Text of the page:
Getting old does not spell doom when it comes to taking key financial decisions, says a team of researchers led by the University of California (UC), Riverside.
Using credit scores and cognitive ability tests, the researchers found evidence that "crystallised intelligence", gained through experience and accumulated knowledge, is more important that "fluid intelligence", the ability to think logically and process new information.
"The findings show that despite cognitive graying, older people's financial decision making may be more 'golden' than a slowing brain might otherwise suggest," said Ye Li, assistant professor of management and marketing at the UC Riverside's school of business administration.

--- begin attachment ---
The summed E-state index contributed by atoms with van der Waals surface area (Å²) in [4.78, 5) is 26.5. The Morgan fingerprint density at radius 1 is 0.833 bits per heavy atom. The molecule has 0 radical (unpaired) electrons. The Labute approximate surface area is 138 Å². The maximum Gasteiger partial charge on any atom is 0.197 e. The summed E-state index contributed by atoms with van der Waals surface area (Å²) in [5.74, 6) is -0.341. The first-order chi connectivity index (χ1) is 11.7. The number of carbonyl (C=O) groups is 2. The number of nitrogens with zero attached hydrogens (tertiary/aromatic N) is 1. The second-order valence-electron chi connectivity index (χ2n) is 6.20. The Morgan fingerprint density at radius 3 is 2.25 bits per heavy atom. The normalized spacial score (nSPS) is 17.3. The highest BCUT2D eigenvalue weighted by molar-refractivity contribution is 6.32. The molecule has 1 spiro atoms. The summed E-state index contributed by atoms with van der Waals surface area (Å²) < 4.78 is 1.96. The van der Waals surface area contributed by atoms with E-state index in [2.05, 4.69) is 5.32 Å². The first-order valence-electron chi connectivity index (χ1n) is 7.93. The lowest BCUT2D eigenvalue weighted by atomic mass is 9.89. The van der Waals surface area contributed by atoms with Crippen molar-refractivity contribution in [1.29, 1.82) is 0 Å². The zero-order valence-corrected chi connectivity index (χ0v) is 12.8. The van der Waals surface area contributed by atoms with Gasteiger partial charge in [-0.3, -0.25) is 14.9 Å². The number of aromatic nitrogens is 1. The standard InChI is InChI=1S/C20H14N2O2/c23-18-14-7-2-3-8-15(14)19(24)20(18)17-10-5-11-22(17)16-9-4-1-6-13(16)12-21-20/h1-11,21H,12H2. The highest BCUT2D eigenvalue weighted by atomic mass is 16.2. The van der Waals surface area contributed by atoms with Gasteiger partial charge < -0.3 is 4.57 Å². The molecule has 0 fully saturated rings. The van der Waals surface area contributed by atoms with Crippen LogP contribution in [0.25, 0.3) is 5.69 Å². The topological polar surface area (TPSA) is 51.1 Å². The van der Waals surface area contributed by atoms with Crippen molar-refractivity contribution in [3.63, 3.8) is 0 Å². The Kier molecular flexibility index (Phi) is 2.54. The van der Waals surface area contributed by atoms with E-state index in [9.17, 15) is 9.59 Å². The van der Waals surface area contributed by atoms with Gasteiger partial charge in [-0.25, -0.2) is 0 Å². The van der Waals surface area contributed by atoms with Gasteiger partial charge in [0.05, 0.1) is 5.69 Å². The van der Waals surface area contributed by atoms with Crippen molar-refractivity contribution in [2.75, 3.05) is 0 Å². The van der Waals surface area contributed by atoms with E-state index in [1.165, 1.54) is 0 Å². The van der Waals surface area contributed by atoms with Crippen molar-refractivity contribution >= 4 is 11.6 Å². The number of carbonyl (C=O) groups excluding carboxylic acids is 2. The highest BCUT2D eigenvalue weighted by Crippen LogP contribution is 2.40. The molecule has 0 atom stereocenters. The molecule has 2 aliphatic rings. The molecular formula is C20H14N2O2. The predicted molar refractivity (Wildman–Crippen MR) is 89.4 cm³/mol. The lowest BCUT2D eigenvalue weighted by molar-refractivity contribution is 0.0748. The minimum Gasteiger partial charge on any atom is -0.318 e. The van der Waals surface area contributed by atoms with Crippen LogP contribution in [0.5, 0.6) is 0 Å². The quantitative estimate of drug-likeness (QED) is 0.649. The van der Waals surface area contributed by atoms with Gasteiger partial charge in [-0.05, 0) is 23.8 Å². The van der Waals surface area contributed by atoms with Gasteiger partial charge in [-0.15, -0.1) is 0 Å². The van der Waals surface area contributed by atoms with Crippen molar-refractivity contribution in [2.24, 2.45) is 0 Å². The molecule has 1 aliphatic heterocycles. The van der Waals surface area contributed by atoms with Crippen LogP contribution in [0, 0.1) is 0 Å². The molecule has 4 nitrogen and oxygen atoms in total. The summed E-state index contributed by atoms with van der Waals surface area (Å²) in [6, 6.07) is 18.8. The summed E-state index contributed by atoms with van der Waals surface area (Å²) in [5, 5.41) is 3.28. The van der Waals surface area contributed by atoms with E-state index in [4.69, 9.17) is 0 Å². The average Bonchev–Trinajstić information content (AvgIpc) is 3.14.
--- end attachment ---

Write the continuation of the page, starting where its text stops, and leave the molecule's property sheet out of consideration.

For the study, the team analysed 478 people who completed a battery of cognitive, decision-making and demographic measures, including assessments of financial literacy and health literacy.
This data was then merged with participants' credit scores.
The researchers argue that people who present financial information, such as policymakers or financial services firms, need to take into account the fact that "fluid intelligence" declines in older adults.
Past research has clearly shown that fluid intelligence decreases with old age a phenomenon known as "cognitive decline".
The paper appeared online in the journal Proceedings of the National Academy of Sciences.